Sleep fragmentation may affect brain arteries and tissues.
Image credit: American Heart Association
As people age, they experience new sleep patterns. Insomnia creeps in and falling asleep takes longer. Sleep fragmentation, when sleep is interrupted by repeated awakenings or arousals, can also be a problem.
Changes that occur in circadian rhythms, the body clock that coordinates timing of bodily functions, including sleep, can cause older people to become sleepier in the early evening and to wake earlier in the morning.
Sleep problems can stem from an underlying medical or psychiatric condition, but they are also a risk factor for further health issues, including cardiovascular disease.
Poor sleep quality has been linked with more severe arteriolosclerosis in older people's brains and of higher levels of oxygen-starved brain tissue, or infarcts. These factors increase the risk of stroke and cognitive impairment.
In the current study, researchers wanted to see if there was an association between sleep fragmentation and detailed microscopic measures of blood vessel damage and infarcts in autopsied brain tissue from the same individuals.
Reduced supply of oxygen to the brain
The team, led by Dr. Andrew Lim, an assistant professor of neurology at the University of Toronto, Canada, examined autopsied brains of 315 people, of whom 70% were women; the average age was 90 years.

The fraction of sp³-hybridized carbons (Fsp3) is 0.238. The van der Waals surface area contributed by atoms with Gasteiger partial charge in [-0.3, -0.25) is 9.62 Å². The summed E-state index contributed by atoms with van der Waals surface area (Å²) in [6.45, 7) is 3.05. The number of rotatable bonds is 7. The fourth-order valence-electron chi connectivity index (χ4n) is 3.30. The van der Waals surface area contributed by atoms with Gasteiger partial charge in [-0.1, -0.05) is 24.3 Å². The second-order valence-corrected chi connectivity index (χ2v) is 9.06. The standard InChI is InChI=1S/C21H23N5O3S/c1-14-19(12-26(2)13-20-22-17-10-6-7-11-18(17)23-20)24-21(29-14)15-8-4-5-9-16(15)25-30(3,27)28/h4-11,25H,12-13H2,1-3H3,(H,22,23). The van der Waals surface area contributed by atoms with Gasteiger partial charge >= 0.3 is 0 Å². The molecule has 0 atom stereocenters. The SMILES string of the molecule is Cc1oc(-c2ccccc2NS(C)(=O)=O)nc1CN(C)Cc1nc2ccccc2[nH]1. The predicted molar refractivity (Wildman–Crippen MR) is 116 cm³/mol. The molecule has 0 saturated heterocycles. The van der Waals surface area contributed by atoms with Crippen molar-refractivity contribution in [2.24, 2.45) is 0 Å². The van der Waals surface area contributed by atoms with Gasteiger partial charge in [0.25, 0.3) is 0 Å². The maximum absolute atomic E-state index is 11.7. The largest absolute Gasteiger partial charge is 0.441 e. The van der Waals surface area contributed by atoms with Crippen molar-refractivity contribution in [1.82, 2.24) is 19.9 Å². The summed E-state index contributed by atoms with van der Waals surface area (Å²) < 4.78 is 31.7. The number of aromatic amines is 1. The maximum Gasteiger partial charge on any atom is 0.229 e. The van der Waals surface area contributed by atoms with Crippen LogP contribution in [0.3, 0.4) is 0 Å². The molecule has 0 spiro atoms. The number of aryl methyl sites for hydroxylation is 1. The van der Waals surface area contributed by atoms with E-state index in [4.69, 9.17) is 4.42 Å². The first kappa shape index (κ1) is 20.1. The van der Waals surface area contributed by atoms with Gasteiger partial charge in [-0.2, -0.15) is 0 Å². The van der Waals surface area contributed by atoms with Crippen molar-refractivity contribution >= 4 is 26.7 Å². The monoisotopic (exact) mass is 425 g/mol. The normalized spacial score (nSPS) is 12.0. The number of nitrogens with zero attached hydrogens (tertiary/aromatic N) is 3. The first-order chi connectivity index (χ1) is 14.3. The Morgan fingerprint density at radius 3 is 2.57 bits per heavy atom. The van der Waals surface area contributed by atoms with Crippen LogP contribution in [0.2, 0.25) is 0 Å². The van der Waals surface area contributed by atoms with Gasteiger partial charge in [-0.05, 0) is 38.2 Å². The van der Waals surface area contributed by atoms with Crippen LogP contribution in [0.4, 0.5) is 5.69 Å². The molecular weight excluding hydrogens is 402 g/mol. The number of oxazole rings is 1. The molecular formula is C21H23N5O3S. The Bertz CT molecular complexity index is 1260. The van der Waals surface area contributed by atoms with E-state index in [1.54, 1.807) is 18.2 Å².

Participants had undergone at least 1 full week of around-the-clock monitoring for rest or activity, from which sleep quality and circadian rhythms were quantified. Sleep fragmentation caused sleep to be disrupted on average almost seven times each hour.
In all, 29% of the patients had suffered a stroke, while 61% had signs of moderate to severe damage to their blood vessels in the brain.
Greater sleep fragmentation was associated with a 27% higher chance of having severe arteriolosclerosis. For every additional two arousals per hour of sleep, there was a 30% higher chance of having visible signs of oxygen deprivation in the brain.
Other cardiovascular risk factors, such as body mass index (BMI), smoking history, diabetes, hypertension and other medical conditions such as Alzheimer's disease, pain, depression or heart failure were all adjusted for.
Dr. Lim says:
"The forms of brain injury that we observed are important because they may not only contribute to the risk of stroke but also to chronic progressive cognitive and motor impairment. However, there are several ways to view these findings: sleep fragmentation may impair the circulation of blood to the brain, poor circulation of blood to the brain may cause sleep fragmentation, or both may be caused by another underlying risk factor."
The findings suggest that sleep monitoring could help to identify seniors at risk of stroke, but further study is needed to clarify whether brain blood vessel damage is a consequence or a cause of sleep fragmentation.
The role of specific contributors to sleep fragmentation such as sleep apnea and the underlying biological mechanisms are also unclear.
Medical News Today recently reported on research suggesting that people who lack sleep also have a tendency to eat or drink more while doing another activity, such as watching television.